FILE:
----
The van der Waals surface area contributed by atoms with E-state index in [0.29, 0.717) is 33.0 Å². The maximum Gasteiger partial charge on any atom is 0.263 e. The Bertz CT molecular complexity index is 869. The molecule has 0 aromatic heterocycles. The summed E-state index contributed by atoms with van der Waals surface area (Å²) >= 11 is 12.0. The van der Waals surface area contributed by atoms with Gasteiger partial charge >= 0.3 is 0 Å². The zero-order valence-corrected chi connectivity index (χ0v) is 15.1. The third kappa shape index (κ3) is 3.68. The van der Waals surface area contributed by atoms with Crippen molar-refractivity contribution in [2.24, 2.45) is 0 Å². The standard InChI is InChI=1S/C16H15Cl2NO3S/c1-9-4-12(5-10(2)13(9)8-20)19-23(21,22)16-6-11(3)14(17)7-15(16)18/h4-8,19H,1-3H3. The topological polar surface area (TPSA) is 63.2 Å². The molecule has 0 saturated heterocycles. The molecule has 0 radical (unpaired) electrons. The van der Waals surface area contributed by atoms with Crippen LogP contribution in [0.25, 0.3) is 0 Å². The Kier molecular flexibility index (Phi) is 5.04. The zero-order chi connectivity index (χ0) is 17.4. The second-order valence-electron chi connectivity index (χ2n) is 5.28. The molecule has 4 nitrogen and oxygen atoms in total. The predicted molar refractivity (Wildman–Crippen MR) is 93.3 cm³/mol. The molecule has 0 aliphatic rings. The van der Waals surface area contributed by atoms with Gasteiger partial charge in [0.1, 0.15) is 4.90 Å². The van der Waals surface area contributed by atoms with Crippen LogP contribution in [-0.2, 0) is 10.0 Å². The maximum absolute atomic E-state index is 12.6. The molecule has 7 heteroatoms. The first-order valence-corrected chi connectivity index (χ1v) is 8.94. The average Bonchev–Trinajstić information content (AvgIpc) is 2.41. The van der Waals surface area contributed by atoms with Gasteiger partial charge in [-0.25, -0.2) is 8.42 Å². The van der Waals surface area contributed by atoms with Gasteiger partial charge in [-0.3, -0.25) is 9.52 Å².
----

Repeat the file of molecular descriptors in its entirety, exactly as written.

The van der Waals surface area contributed by atoms with E-state index in [0.29, 0.717) is 33.0 Å². The maximum Gasteiger partial charge on any atom is 0.263 e. The Bertz CT molecular complexity index is 869. The molecule has 0 aromatic heterocycles. The summed E-state index contributed by atoms with van der Waals surface area (Å²) >= 11 is 12.0. The van der Waals surface area contributed by atoms with Gasteiger partial charge >= 0.3 is 0 Å². The zero-order valence-corrected chi connectivity index (χ0v) is 15.1. The third kappa shape index (κ3) is 3.68. The van der Waals surface area contributed by atoms with Crippen molar-refractivity contribution in [2.24, 2.45) is 0 Å². The standard InChI is InChI=1S/C16H15Cl2NO3S/c1-9-4-12(5-10(2)13(9)8-20)19-23(21,22)16-6-11(3)14(17)7-15(16)18/h4-8,19H,1-3H3. The topological polar surface area (TPSA) is 63.2 Å². The molecule has 0 saturated heterocycles. The molecule has 0 radical (unpaired) electrons. The van der Waals surface area contributed by atoms with Crippen LogP contribution in [0.25, 0.3) is 0 Å². The Kier molecular flexibility index (Phi) is 5.04. The zero-order chi connectivity index (χ0) is 17.4. The second-order valence-electron chi connectivity index (χ2n) is 5.28. The molecule has 4 nitrogen and oxygen atoms in total. The predicted molar refractivity (Wildman–Crippen MR) is 93.3 cm³/mol. The molecule has 0 aliphatic rings. The van der Waals surface area contributed by atoms with Gasteiger partial charge in [0.1, 0.15) is 4.90 Å². The van der Waals surface area contributed by atoms with Crippen LogP contribution in [-0.2, 0) is 10.0 Å². The maximum absolute atomic E-state index is 12.6. The molecule has 7 heteroatoms. The first-order valence-corrected chi connectivity index (χ1v) is 8.94. The average Bonchev–Trinajstić information content (AvgIpc) is 2.41. The van der Waals surface area contributed by atoms with Gasteiger partial charge in [-0.25, -0.2) is 8.42 Å². The van der Waals surface area contributed by atoms with Gasteiger partial charge in [-0.3, -0.25) is 9.52 Å².